Sup guys? I haven't been around here in a long-ass time, but I thought I'd start poking around again since I'm taking a fiction writing class and I have lots of new stuff in the works.
At 9/16/11 08:10 PM, Nae wrote:
There are communal accounts like art101 and animation101 ...maybe there needs to be a writing101 ...and that account could catalog helpful links & threads for writers... and things like 'stories up for grabs' and a list of writers that are available for projects (games, movies, etc).
Yeah, something like that would be cool. I think it would improve the relationship between animators and writers, which could benefit NG a lot. I'm not really in any position to do it myself, but if someone else wants to go for it I'd be more than happy to help out.
At 9/17/11 11:00 AM, Coop wrote:
Personally, I'd say that reading script book is a useful way to go, as the proper ones (I have Father Ted and Blackadder) give stage directions, which can be very useful, both for the actors and for the casual reader, knowing what they should be seeing.
Yep, that's good advice. If anyone wants to learn screenwriting, the best way to do it is to read lots of screenplays. Here's a great resource for that. I'd also recommend getting some kind of script formatting software like Final Draft (what the pros use) or Celtx (what I use, because it's free) to avoid a lot of hassle and make everything neater.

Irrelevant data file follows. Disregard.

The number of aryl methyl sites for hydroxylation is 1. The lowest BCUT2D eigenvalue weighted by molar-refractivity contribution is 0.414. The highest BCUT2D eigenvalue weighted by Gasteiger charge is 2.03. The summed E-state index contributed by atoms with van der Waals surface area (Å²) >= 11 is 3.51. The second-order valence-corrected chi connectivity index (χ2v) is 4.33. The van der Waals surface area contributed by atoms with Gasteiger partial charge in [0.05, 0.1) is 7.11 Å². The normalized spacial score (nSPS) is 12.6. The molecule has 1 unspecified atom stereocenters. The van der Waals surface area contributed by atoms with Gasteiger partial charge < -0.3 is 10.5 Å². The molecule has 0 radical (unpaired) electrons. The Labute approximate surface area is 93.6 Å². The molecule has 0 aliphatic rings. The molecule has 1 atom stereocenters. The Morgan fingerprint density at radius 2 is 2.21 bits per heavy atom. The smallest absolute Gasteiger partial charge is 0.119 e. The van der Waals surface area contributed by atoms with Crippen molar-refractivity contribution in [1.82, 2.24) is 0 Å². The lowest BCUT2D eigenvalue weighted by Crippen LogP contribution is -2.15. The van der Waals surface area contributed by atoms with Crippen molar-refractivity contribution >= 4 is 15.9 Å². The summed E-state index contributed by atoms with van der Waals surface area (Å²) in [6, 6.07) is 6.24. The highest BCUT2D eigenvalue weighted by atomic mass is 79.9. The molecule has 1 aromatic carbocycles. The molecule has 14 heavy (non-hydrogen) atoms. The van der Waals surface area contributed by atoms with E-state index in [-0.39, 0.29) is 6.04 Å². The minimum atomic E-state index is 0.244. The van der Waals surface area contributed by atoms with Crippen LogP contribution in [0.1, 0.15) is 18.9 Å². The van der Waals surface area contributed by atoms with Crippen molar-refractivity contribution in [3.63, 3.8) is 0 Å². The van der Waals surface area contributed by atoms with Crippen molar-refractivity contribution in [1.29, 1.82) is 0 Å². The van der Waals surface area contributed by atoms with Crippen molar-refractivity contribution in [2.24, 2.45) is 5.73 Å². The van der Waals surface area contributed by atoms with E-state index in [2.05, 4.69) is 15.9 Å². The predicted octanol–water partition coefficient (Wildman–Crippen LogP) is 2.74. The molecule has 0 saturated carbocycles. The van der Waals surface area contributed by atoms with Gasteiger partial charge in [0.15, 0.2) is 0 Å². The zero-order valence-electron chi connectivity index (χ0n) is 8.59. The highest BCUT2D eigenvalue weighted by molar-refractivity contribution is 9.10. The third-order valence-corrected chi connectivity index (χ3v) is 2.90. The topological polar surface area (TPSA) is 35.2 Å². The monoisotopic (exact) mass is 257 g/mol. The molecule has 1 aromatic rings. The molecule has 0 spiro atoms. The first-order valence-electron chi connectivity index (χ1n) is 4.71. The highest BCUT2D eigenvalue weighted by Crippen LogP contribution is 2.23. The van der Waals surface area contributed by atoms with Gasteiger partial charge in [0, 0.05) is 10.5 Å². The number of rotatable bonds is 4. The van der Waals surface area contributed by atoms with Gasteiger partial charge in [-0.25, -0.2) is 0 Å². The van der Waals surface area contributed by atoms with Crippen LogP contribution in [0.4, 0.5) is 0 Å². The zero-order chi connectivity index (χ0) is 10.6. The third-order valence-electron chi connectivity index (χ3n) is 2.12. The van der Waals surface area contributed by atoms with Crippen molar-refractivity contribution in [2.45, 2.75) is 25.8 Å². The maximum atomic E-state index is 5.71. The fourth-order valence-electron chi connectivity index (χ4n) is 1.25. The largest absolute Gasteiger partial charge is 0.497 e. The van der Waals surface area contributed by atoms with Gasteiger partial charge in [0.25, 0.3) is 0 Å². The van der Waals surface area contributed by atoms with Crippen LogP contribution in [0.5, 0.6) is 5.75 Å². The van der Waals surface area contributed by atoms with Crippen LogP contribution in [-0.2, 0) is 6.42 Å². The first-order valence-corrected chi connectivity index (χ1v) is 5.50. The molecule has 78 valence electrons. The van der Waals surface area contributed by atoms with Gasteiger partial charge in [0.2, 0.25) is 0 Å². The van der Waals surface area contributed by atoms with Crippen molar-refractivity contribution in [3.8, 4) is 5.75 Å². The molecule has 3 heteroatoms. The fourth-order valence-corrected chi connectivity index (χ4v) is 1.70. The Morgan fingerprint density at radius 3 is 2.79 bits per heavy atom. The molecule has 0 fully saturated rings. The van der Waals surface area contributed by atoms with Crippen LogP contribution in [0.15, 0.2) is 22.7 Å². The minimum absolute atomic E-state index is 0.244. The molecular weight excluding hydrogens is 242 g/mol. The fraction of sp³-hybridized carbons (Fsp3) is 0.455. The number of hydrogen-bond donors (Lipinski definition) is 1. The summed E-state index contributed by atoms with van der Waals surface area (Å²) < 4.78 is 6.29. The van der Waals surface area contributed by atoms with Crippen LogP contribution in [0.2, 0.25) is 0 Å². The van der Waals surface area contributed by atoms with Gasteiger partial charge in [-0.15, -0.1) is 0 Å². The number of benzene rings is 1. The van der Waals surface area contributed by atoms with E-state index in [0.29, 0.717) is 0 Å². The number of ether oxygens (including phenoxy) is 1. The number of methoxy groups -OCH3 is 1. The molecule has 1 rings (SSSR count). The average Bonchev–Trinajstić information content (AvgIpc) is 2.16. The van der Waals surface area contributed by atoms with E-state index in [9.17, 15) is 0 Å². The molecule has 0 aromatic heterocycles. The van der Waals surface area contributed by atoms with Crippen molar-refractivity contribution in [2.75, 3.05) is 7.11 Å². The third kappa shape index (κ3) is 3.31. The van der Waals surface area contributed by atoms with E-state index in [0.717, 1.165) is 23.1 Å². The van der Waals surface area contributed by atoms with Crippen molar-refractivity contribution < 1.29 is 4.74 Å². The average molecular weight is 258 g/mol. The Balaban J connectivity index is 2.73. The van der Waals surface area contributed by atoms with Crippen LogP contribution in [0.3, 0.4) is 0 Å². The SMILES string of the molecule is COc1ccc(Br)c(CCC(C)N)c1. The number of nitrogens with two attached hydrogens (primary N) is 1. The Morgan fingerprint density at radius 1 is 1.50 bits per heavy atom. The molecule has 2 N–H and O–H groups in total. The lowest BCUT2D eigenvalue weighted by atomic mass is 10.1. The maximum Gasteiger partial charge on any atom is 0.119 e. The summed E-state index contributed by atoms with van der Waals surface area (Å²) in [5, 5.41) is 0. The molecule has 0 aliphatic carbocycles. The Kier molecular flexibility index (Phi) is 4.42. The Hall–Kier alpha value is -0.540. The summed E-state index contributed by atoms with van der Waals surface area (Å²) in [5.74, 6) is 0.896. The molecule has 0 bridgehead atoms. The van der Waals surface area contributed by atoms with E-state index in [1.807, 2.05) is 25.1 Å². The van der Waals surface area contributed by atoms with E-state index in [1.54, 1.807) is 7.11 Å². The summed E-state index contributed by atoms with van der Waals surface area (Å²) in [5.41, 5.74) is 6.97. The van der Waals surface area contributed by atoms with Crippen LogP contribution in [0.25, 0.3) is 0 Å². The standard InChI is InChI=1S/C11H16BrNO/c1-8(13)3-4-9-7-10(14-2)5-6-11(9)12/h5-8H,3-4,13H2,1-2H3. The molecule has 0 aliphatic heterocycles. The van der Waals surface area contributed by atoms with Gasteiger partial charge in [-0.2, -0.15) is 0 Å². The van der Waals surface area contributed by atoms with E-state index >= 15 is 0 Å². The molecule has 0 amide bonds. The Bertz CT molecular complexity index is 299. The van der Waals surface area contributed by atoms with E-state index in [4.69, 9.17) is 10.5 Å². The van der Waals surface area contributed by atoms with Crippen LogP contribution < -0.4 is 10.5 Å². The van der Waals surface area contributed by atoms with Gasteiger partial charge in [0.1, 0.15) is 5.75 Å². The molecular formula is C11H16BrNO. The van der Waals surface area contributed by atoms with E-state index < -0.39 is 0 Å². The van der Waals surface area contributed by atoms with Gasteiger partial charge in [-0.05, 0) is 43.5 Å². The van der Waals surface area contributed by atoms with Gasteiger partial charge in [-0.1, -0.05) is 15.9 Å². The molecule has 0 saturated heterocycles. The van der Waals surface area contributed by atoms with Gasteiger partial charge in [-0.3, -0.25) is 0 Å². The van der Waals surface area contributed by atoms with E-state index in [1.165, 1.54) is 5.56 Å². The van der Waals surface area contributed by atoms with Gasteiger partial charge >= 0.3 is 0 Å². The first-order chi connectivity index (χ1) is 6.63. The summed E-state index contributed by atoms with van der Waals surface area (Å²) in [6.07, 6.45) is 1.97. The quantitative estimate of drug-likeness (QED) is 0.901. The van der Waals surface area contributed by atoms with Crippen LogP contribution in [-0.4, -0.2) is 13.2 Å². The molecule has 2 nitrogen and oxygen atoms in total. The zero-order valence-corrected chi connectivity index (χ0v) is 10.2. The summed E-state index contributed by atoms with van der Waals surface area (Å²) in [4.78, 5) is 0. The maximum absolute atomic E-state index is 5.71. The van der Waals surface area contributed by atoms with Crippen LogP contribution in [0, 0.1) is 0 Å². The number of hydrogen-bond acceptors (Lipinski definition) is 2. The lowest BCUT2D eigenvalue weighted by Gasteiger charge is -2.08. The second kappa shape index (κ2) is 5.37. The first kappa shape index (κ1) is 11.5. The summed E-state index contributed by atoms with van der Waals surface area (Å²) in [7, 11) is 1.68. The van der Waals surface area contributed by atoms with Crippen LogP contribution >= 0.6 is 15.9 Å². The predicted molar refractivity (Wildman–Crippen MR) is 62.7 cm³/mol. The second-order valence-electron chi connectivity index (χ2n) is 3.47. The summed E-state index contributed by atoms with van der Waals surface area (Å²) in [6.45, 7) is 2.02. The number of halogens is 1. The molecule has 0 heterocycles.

That said, like Nae hinted at, when it comes to animation things can get a little more complicated. A scene that would work perfectly in a live-action film might make no sense when you try to apply it to animation. Cartoons are just totally different in terms of spatial relations and pacing and how action plays out and how dialogue fits in and lots of other things, and it can be hard for someone who isn't an artist to wrap their head around it all works. I guess it ultimately comes down to how well the artist and the writer communicate with each other, and how willing they are to budge on their visions when the other person tells them that something isn't working.
I dunno, I've been thinking about a lot of this shit lately because I'm trying to write a pilot for a cartoon series.
At 9/5/11 02:25 PM, Coop wrote:
Anyone else got a signed book?
Junot Diaz signed my copy of The Brief Wondrous Life of Oscar Wao, which is pretty cool I guess.